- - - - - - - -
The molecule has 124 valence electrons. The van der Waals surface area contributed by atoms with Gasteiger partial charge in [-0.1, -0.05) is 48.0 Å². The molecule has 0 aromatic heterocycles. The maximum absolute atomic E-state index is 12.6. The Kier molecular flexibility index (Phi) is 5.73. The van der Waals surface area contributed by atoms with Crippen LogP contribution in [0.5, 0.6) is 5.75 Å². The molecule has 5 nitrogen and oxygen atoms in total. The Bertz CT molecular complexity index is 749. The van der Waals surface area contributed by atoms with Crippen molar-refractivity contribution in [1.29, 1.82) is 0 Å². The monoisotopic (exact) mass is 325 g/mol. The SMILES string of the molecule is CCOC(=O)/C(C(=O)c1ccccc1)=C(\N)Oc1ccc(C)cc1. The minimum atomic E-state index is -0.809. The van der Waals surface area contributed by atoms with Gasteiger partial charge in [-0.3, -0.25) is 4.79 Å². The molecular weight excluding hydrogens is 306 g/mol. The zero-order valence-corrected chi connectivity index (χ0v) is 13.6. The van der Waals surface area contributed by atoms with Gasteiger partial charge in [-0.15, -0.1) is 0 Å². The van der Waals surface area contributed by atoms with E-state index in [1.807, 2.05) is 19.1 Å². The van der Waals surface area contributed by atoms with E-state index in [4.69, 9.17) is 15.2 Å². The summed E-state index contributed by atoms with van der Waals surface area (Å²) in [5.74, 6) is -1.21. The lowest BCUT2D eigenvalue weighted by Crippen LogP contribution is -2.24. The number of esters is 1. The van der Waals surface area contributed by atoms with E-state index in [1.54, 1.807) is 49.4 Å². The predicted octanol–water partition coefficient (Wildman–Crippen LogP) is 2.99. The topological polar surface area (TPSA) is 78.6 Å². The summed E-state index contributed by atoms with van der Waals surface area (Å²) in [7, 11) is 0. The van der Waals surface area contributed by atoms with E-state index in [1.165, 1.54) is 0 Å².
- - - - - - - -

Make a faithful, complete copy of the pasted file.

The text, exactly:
The molecule has 124 valence electrons. The van der Waals surface area contributed by atoms with Gasteiger partial charge in [-0.1, -0.05) is 48.0 Å². The molecule has 0 aromatic heterocycles. The maximum absolute atomic E-state index is 12.6. The Kier molecular flexibility index (Phi) is 5.73. The van der Waals surface area contributed by atoms with Crippen LogP contribution in [0.5, 0.6) is 5.75 Å². The molecule has 5 nitrogen and oxygen atoms in total. The Bertz CT molecular complexity index is 749. The van der Waals surface area contributed by atoms with Crippen molar-refractivity contribution in [1.29, 1.82) is 0 Å². The monoisotopic (exact) mass is 325 g/mol. The SMILES string of the molecule is CCOC(=O)/C(C(=O)c1ccccc1)=C(\N)Oc1ccc(C)cc1. The minimum atomic E-state index is -0.809. The van der Waals surface area contributed by atoms with Gasteiger partial charge in [-0.3, -0.25) is 4.79 Å². The molecular weight excluding hydrogens is 306 g/mol. The zero-order valence-corrected chi connectivity index (χ0v) is 13.6. The van der Waals surface area contributed by atoms with Gasteiger partial charge in [-0.15, -0.1) is 0 Å². The van der Waals surface area contributed by atoms with E-state index in [1.807, 2.05) is 19.1 Å². The van der Waals surface area contributed by atoms with E-state index in [4.69, 9.17) is 15.2 Å². The summed E-state index contributed by atoms with van der Waals surface area (Å²) in [5.74, 6) is -1.21. The lowest BCUT2D eigenvalue weighted by Crippen LogP contribution is -2.24. The number of esters is 1. The van der Waals surface area contributed by atoms with E-state index in [1.54, 1.807) is 49.4 Å². The predicted octanol–water partition coefficient (Wildman–Crippen LogP) is 2.99. The topological polar surface area (TPSA) is 78.6 Å². The summed E-state index contributed by atoms with van der Waals surface area (Å²) in [7, 11) is 0. The van der Waals surface area contributed by atoms with E-state index in [1.165, 1.54) is 0 Å².